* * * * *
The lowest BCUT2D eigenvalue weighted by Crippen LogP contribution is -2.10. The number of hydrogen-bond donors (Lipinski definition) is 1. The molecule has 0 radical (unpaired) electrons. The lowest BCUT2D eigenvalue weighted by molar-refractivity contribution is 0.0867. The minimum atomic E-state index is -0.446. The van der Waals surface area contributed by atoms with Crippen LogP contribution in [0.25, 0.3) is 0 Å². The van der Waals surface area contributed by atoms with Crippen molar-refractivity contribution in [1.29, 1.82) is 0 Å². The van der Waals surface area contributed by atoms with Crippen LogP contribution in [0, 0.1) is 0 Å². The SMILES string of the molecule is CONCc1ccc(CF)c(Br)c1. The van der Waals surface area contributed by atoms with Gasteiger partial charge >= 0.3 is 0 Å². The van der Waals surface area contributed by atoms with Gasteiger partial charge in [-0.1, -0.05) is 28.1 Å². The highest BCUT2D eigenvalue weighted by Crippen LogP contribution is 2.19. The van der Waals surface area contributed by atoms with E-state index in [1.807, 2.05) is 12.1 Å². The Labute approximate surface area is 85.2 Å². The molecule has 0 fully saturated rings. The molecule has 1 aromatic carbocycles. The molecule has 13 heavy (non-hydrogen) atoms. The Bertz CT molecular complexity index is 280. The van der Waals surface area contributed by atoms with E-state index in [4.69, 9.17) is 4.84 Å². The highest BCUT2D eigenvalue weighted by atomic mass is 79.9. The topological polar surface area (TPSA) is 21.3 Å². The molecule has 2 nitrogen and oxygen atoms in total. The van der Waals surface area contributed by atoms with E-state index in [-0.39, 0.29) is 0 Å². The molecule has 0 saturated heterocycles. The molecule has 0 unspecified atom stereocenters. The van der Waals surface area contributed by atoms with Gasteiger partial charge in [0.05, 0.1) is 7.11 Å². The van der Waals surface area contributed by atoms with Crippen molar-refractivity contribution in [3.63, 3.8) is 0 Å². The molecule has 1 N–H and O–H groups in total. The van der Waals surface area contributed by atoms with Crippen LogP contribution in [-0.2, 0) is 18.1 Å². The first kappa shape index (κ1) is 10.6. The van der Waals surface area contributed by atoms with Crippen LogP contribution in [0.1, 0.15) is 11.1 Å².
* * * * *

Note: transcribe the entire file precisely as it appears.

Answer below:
The lowest BCUT2D eigenvalue weighted by Crippen LogP contribution is -2.10. The number of hydrogen-bond donors (Lipinski definition) is 1. The molecule has 0 radical (unpaired) electrons. The lowest BCUT2D eigenvalue weighted by molar-refractivity contribution is 0.0867. The minimum atomic E-state index is -0.446. The van der Waals surface area contributed by atoms with Crippen LogP contribution in [0.25, 0.3) is 0 Å². The van der Waals surface area contributed by atoms with Crippen molar-refractivity contribution in [1.29, 1.82) is 0 Å². The van der Waals surface area contributed by atoms with Crippen LogP contribution in [0, 0.1) is 0 Å². The SMILES string of the molecule is CONCc1ccc(CF)c(Br)c1. The van der Waals surface area contributed by atoms with Gasteiger partial charge >= 0.3 is 0 Å². The van der Waals surface area contributed by atoms with Gasteiger partial charge in [-0.1, -0.05) is 28.1 Å². The highest BCUT2D eigenvalue weighted by Crippen LogP contribution is 2.19. The van der Waals surface area contributed by atoms with E-state index in [1.807, 2.05) is 12.1 Å². The Labute approximate surface area is 85.2 Å². The molecule has 0 fully saturated rings. The molecule has 1 aromatic carbocycles. The molecule has 13 heavy (non-hydrogen) atoms. The Bertz CT molecular complexity index is 280. The van der Waals surface area contributed by atoms with E-state index in [4.69, 9.17) is 4.84 Å². The highest BCUT2D eigenvalue weighted by atomic mass is 79.9. The topological polar surface area (TPSA) is 21.3 Å². The molecule has 2 nitrogen and oxygen atoms in total. The van der Waals surface area contributed by atoms with E-state index in [-0.39, 0.29) is 0 Å². The molecule has 0 saturated heterocycles. The molecule has 0 unspecified atom stereocenters. The van der Waals surface area contributed by atoms with Gasteiger partial charge in [0.05, 0.1) is 7.11 Å². The van der Waals surface area contributed by atoms with Crippen molar-refractivity contribution in [3.63, 3.8) is 0 Å². The molecule has 1 N–H and O–H groups in total. The van der Waals surface area contributed by atoms with Crippen LogP contribution in [-0.2, 0) is 18.1 Å². The first kappa shape index (κ1) is 10.6. The van der Waals surface area contributed by atoms with Crippen LogP contribution in [0.1, 0.15) is 11.1 Å².